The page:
Yes, it matters. Think it doesn't? Go to Phoenix in June and turn on the "cold" water. I've measured that shiat coming out of the tap at 95 degrees here. You don't realize how much you use cold water until there isn't any. I've poured waaaaaay too many glasses of warm water to say "it doesn't matter".
 
2022-07-20 5:05:54 PM  

Mikey1969: Once again, they handle this regularly in Phoenix and Vegas. What are European solar panels made out of? Do they have ANYTHING over there that isn't set to some kind of exact tolerances that are exceeded all over the world on a daily basis with no issues? Roads, railroads, now solar panels. All things that survive 115 degrees, day after day, in certain parts of the world, so why can't we just standardize this shiat instead of building it to fail?


The issue isn't that the panels fail, but rather, that their efficiency goes down.  Same thing happens to panels in Phoenix when it becomes very hot.

Silicon is temperature sensitive, with conductivity decreasing when cold (more insulator-like) and increasing when hot (more conductor-like).  As such, panels are designed with an ideal operating range.  Also, they come with different rates of efficiency loss when operating outside of the range (temperature coefficient).  All of that affects cost and overall efficiency, so sometimes compromises are made.
 
2022-07-20 5:47:54 PM  

Mikey1969: dyhchong: I wonder if you could just run town water through them.

Every time you turn the cold tap on, water runs through. Water the garden? That water is first passing through the solar panels. Etc.

It's not like it matters if the cold water tap is dropping is 10'C or 30'C.

Yes, it matters. Think it doesn't? Go to Phoenix in June and turn on the "cold" water. I've measured that shiat coming out of the tap at 95 degrees here. You don't realize how much you use cold water until there isn't any. I've poured waaaaaay too many glasses of warm water to say "it doesn't matter".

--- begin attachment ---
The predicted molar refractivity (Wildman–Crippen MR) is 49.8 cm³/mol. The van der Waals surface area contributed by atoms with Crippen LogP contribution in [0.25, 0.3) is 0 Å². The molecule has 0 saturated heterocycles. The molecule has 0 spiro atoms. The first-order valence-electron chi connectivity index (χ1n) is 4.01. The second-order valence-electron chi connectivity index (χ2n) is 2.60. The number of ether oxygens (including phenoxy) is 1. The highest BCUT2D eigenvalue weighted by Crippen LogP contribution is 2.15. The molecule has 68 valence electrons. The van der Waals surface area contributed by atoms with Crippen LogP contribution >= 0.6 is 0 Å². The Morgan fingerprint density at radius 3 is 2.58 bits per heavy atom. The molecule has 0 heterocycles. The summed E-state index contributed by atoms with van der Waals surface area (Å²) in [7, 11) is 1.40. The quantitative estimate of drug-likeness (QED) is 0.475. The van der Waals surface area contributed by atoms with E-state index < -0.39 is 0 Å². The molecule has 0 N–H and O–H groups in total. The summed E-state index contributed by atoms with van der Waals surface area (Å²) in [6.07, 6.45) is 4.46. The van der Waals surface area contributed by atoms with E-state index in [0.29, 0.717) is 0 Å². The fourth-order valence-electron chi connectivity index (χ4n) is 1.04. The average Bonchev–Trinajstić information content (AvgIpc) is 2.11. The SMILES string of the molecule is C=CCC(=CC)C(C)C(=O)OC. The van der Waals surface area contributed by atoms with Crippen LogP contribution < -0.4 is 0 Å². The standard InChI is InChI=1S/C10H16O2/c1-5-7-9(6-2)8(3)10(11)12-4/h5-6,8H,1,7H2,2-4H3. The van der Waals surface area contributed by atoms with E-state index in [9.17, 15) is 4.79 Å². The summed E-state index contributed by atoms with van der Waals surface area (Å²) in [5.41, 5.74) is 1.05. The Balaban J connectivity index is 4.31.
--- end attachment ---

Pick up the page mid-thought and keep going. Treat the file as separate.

They should raze Phoenix and make everyone move. What a stupid farking place to build a city.
 
2022-07-21 3:11:44 AM  

Likwit: uncoveror: Cool them with evaporative coolers since conventional air conditioning is prohibitively expensive.

I've seen some panels here in Japan have cooling loops almost like a high-end gaming PC. Obviously the panels can never be cooler than ambient temperature, but clearly the boost in efficiency from not being  outweighs the power used to move water through the system (I guess? Or else it wouldn't be a thing, right?)


Heating loops to get rid of snow and ice
 
2022-07-21 3:28:46 AM  

Boomstickz: Likwit: uncoveror: Cool them with evaporative coolers since conventional air conditioning is prohibitively expensive.

I've seen some panels here in Japan have cooling loops almost like a high-end gaming PC. Obviously the panels can never be cooler than ambient temperature, but clearly the boost in efficiency from not being  outweighs the power used to move water through the system (I guess? Or else it wouldn't be a thing, right?)

Heating loops to get rid of snow and ice


It doesn't get that cold here. We rarely go below zero, and we get a light dusting of score perhaps once a winter. Summer is farking scary hot, though. I can only imagine those loops are for cooling.
 
2022-07-21 11:09:27 AM  

Likwit: Mikey1969: dyhchong: I wonder if you could just run town water through them.

Every time you turn the cold tap on, water runs through. Water the garden? That water is first passing through the solar panels. Etc.

It's not like it matters if the cold water tap is dropping is 10'C or 30'C.

Yes, it matters. Think it doesn't? Go to Phoenix in June and turn on the "cold" water. I've measured that shiat coming out of the tap at 95 degrees here. You don't realize how much you use cold water until there isn't any. I've poured waaaaaay too many glasses of warm water to say "it doesn't matter".

They should raze Phoenix and make everyone move. What a stupid farking place to build a city.


Wehre are you gonna relocate 3 million people? Your neighborhood?

What I'm saying is that people say this,. pat themselves on the back, and walk away, convinced it's some wonderful nugget of wisdom. Same with the whole "Great Salt Lake is drying up". Where are you going to put these people? What's going to happen to all of that property and equipment?

This sounds cute, but it would be a catastrophic shift, financially, and from the human toll.

So come up with a solution that is actually at all feasible.
 
Displayed 21 of 21 comments

View Voting Results: Smartest and Funniest

This thread is archived, and closed to new comments.

Continue Farking




On Twitter


  1. Links are submitted by members of the Fark community.

  2. When community members submit a link, they also write a custom headline for the story.

  3. Other Farkers comment on the links. This is the number of comments. Click here to read them.

  4. Click here to submit a link.